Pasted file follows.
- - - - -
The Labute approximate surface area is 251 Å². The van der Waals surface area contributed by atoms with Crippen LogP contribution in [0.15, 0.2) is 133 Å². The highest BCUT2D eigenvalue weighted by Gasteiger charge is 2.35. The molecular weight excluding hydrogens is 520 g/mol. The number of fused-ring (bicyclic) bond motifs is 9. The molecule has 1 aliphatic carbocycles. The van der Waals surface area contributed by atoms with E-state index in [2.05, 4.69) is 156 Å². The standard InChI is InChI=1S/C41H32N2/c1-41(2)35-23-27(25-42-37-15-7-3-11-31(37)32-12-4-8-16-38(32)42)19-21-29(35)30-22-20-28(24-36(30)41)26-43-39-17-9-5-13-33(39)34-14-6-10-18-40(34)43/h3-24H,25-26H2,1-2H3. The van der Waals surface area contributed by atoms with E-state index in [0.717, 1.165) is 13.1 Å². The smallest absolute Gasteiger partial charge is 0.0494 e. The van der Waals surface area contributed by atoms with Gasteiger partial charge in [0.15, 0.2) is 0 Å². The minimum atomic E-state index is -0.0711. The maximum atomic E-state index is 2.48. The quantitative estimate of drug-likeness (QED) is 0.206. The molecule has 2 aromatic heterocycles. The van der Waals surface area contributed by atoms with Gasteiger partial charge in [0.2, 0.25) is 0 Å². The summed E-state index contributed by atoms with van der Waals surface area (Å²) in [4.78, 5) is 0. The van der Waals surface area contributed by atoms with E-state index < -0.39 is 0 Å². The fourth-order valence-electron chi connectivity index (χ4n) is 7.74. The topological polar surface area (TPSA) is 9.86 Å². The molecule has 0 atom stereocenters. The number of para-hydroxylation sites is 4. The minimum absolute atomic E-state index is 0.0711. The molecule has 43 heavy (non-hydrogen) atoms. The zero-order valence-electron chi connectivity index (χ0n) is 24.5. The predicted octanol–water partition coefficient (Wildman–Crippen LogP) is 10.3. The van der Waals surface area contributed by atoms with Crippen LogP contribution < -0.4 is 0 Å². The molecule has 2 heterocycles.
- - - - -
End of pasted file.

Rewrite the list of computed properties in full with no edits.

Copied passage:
The Labute approximate surface area is 251 Å². The van der Waals surface area contributed by atoms with Crippen LogP contribution in [0.15, 0.2) is 133 Å². The highest BCUT2D eigenvalue weighted by Gasteiger charge is 2.35. The molecular weight excluding hydrogens is 520 g/mol. The number of fused-ring (bicyclic) bond motifs is 9. The molecule has 1 aliphatic carbocycles. The van der Waals surface area contributed by atoms with E-state index in [2.05, 4.69) is 156 Å². The standard InChI is InChI=1S/C41H32N2/c1-41(2)35-23-27(25-42-37-15-7-3-11-31(37)32-12-4-8-16-38(32)42)19-21-29(35)30-22-20-28(24-36(30)41)26-43-39-17-9-5-13-33(39)34-14-6-10-18-40(34)43/h3-24H,25-26H2,1-2H3. The van der Waals surface area contributed by atoms with E-state index in [0.717, 1.165) is 13.1 Å². The smallest absolute Gasteiger partial charge is 0.0494 e. The van der Waals surface area contributed by atoms with Gasteiger partial charge in [0.15, 0.2) is 0 Å². The minimum atomic E-state index is -0.0711. The maximum atomic E-state index is 2.48. The quantitative estimate of drug-likeness (QED) is 0.206. The molecule has 2 aromatic heterocycles. The van der Waals surface area contributed by atoms with Gasteiger partial charge in [0.2, 0.25) is 0 Å². The summed E-state index contributed by atoms with van der Waals surface area (Å²) in [4.78, 5) is 0. The van der Waals surface area contributed by atoms with E-state index < -0.39 is 0 Å². The fourth-order valence-electron chi connectivity index (χ4n) is 7.74. The topological polar surface area (TPSA) is 9.86 Å². The molecule has 0 atom stereocenters. The number of para-hydroxylation sites is 4. The minimum absolute atomic E-state index is 0.0711. The molecule has 43 heavy (non-hydrogen) atoms. The zero-order valence-electron chi connectivity index (χ0n) is 24.5. The predicted octanol–water partition coefficient (Wildman–Crippen LogP) is 10.3. The van der Waals surface area contributed by atoms with Crippen LogP contribution < -0.4 is 0 Å². The molecule has 2 heterocycles.